Try to get a wide perspective of things and expand your horizons. This will help you take wise decisions.
Sonal wanted to present a paper at a conference in a prestigious university. But all her friends had already paired up and the ones who were left were not ‘her kind of people.’ “I can’t work with people I don’t vibe with,” she told her mother. “So I am not participating.” “It is not a lifelong partnership. It is only a partnership for fifteen days,” her mother argued. But Sonal refused to budge from her stand.
Perhaps she did not realise that she was missing a big opportunity. Working with someone she did not ‘like’ for a few days was a small price to pay for the pleasure and value of adding a paper presentation to her C.V. For Sonal, yesterday’s petty fight was more important than her C.V.
Often students do not spare a moment to weigh priorities or speculate on the consequences of their actions and decisions. But decisions based on emotions and impulses are often prone to be wrong.
If Sonal had emotionally distanced herself from her problem she might have got a wide angle view of it. Distance adds objectivity and perspective. But most of us fail to achieve it on one or another occasion in our lives.
College provides the right platform to cultivate the ability to find a wide angle view. Here, for the first time in your life, you are faced with choices and decisions. What subject should you specialise in? Should you participate in the forthcoming event or not? What topic should you speak on in the class seminar? Should you apply for the project position advertised on the notice board or just concentrate on preparing for the semester exams? Should you spend the summer holidays doing a training or just chill? Should you look at research and academics or go for that super-paying corporate job?
Use these opportunities to practise the skill of getting a wider perspective. Look short term and look long term. Try to visualise the pros and cons. Make two columns on paper and list them out. Discuss them with a good friend. Spend some time with yourself, anareflecting honestly. Try to consciously distance your emotions from your decisions. Look at issues, as it were, in the spirit of a scientist looking through a telescope. The world will look different and the possibilities, endless. Naturally decisions taken with this perspective will be wiser.
The value of participation in a conference was lost on Sonal because she took a rather narrow view. Sarabjit’s case was a little different. He found the perfect partner and entered his name for a paper presentation. There were just four days left for the abstract to be submitted. But neither he nor his partner had zeroed in on their topic yet. They furiously browsed the net for possible topics. Their subject was vast and their exploration was naturally arbitrary. Neither had so far developed a passion or affinity for any of the branches of the core subject. They felt like they were seeking a needle in a haystack. The world’s endless possibilities looked daunting. They gave up.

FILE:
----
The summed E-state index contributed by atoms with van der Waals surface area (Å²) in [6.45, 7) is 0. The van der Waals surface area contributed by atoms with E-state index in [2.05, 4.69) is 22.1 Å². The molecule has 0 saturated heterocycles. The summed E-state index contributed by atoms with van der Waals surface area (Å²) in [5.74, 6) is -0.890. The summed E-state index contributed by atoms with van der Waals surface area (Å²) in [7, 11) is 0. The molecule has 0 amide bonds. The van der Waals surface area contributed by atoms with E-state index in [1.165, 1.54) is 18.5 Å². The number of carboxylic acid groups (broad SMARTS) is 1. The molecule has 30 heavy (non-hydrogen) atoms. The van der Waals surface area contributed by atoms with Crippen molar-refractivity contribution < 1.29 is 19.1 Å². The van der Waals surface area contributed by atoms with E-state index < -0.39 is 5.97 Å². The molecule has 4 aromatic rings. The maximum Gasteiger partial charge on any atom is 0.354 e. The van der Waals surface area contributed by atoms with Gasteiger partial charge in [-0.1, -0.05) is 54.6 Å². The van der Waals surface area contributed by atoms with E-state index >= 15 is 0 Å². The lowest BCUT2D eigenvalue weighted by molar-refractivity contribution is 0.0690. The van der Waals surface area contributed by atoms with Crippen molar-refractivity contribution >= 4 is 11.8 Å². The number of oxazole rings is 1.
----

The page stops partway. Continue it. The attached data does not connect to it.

Why didn’t Sarabjit’s exploration give him a wide angle view of his subject? Why did he fail to zoom into the perfect idea? Sarabjit’s mistake was that he was trying to crunch a long duration activity into a very short time. Exploration does not bear instant results. Had he been constantly updating his knowledge beyond the requirement of his curriculum over a couple of semesters, he would have been ready when an opportunity presented itself. Like Sonal, Sarabjit was also working with only short term goals in mind.
Beyond comfort zones
To get a genuinely sound perspective, make a habit of expanding your horizon, inch by inch, minute by minute. At the social level, this will involve moving beyond the security and comfort of small homogenous groups into larger more diverse groups of people. Diversity and heterogeneity will enrich your worldview; make you more empathetic, accepting, and flexible and supple. And that’s important because even if you get ‘your kind of job’ in the future, there’s no guarantee that you will find ‘your kind of colleagues or bosses.’
At the intellectual level, this will mean exploring your subject, reflecting on your responses, and identifying what resonates with you. These are slow processes that mature the mind over a period of time. As your horizon expands, your perspectives will change and mellow, and your decisions will get wiser. Remember also, that the first step in this process of maturation is to cultivate the old-fashioned quality of patience, because patience pays.